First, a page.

Overview of Storytelling Program

Our model of STEM storytelling is culturally sustaining and empowering for Black, Indigenous, and People of Color (BIPOC) participants. We lift up BIPOC voices, foster visions for change, and promote BIPOC leadership within STEM pathways. Our storytelling model builds on 20+ years of sustained commitments to knowledge co-production with BIPOC populations, research and documentation, and archival development. We create video products with participants through a labor-intensive co-production process.

The PATHS BIPOC STEM Storytelling Program supports approximately seven participants (high school students, undergraduate and graduate students, and professionals in a heterogeneous, scaffolded cohort) per year in developing digital narratives that address personal struggles, triumphs, and sources of purpose. Participants will use multi-modal knowledge production approaches and learn media production tools to create digital stories.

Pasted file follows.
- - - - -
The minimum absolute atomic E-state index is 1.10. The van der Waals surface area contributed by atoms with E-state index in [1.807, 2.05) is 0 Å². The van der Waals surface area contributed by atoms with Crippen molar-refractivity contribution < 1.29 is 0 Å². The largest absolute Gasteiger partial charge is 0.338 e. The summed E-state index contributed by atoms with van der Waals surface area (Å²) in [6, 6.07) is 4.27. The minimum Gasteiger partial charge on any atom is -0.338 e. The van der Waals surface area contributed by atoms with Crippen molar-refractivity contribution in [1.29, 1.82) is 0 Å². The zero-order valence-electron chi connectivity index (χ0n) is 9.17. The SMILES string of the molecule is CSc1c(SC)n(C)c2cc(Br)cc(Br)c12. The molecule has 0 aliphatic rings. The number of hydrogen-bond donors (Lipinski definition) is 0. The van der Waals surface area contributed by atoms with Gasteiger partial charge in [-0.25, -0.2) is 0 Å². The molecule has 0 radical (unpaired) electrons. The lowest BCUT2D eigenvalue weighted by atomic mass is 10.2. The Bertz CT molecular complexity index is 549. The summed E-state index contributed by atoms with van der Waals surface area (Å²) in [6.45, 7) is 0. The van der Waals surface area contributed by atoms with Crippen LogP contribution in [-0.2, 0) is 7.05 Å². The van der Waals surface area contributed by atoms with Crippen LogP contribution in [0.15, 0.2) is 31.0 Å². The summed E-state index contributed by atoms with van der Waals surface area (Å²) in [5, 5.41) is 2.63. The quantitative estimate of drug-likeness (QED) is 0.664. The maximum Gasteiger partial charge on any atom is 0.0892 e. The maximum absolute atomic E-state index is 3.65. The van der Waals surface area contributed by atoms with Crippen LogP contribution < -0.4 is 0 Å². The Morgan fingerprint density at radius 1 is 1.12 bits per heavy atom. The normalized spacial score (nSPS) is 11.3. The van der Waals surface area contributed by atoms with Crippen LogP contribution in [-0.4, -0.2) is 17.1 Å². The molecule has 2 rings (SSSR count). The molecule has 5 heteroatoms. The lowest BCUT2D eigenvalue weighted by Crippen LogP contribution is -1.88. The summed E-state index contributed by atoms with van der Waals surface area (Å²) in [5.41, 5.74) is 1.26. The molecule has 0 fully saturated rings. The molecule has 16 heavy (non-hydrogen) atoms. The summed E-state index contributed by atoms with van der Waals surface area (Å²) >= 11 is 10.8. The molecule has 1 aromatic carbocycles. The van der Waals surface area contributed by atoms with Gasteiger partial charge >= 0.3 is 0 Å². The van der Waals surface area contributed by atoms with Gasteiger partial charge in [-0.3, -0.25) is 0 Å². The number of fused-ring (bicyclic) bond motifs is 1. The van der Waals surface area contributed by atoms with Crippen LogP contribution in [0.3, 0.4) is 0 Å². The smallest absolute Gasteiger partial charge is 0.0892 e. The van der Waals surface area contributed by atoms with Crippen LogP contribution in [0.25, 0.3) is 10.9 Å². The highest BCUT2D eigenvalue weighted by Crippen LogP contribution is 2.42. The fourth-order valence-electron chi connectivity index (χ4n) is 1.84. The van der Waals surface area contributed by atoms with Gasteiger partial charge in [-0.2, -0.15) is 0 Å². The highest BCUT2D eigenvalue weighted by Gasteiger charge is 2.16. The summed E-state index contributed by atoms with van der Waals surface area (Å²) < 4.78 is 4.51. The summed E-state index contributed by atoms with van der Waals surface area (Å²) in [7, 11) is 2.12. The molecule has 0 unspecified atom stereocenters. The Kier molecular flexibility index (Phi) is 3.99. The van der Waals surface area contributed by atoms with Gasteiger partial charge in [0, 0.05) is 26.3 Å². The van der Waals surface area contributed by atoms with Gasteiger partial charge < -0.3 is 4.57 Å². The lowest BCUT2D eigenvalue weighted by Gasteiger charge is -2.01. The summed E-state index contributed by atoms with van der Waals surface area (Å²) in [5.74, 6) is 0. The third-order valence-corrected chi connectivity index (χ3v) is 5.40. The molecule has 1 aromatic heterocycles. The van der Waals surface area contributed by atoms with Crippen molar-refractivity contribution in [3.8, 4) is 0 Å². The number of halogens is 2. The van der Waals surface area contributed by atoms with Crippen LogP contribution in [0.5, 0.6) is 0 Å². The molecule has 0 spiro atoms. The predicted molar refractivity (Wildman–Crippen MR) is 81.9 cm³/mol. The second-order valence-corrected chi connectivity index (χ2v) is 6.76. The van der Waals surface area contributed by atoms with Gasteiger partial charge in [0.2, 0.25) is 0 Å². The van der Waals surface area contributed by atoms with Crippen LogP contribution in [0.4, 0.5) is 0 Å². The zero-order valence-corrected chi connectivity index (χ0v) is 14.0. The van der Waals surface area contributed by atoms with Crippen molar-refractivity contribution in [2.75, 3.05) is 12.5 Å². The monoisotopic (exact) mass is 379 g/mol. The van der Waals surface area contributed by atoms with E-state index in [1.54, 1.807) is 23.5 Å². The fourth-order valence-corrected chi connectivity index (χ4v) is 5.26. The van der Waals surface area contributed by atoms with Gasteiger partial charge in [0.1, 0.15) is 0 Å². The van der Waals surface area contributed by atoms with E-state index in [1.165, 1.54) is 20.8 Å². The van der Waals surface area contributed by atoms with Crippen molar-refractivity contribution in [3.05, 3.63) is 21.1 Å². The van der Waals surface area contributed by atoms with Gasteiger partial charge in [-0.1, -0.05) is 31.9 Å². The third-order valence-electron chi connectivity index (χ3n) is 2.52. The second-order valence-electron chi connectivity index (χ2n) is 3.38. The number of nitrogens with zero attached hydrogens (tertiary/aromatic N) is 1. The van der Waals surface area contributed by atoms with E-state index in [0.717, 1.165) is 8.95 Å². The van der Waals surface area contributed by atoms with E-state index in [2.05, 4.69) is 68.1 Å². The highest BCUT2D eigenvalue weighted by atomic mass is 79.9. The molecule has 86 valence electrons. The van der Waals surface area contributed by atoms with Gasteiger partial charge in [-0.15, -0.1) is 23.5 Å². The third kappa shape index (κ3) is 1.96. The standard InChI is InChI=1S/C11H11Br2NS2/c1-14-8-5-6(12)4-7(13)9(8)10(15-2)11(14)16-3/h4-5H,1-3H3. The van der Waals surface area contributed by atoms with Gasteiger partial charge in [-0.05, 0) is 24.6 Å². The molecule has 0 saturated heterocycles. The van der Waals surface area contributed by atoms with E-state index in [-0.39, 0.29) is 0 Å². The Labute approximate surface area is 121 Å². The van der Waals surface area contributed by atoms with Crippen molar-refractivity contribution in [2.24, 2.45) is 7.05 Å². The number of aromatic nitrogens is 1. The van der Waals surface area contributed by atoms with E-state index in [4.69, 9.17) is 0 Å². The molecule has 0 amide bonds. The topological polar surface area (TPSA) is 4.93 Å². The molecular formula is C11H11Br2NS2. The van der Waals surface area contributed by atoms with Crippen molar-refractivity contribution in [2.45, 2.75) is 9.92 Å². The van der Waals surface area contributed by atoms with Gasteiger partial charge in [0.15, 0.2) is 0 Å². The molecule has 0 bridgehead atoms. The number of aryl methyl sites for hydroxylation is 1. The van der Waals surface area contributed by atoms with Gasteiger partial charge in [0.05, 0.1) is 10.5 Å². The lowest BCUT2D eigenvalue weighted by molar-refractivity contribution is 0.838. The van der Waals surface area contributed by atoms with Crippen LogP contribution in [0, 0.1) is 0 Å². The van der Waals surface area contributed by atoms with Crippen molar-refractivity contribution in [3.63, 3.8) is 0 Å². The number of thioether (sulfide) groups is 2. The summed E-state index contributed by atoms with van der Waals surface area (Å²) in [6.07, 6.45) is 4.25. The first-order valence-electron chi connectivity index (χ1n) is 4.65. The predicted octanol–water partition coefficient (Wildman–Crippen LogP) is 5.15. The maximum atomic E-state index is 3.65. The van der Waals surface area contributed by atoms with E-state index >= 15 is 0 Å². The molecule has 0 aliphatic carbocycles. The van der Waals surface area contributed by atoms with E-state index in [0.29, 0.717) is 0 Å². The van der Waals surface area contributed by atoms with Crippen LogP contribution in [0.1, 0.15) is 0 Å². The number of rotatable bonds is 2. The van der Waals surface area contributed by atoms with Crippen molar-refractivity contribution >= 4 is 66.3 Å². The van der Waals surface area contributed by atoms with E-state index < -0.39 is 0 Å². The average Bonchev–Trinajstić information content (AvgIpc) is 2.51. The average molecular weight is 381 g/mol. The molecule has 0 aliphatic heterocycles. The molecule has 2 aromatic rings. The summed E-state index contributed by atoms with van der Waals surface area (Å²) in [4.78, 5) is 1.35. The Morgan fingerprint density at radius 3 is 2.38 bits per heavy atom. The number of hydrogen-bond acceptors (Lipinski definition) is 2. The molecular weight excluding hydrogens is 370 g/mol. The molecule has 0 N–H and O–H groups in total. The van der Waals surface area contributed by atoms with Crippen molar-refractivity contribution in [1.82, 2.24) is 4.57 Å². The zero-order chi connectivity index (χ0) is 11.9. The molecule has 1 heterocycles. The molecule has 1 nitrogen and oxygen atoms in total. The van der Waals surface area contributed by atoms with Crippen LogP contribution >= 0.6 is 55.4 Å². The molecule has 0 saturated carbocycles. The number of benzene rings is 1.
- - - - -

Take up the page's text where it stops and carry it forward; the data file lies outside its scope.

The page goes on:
Sessions include: reflective writing, visual mapping, script development, storyboarding, basic photography and videography, audio recording, and video editing. In addition, participants will partake in storytelling circles, discuss issues of importance related to engineering education and careers, and interact with industry partners.

Participants will work closely with the Digital Storytelling in Asian American Studies Team supervised by Dr. Shirley Tang at UMass Boston which will provide expertise, mentoring, support, and guidance to all participants throughout the co-production process. The Digital Storytelling in Asian American Studies Team members include Ammany Ty, Kim Soun Ty, Nia Duong, Asa Peters, Ivy Bui, and Parmita Gurung (former team member).

Click here to view the stories developed by the Year 1 students.

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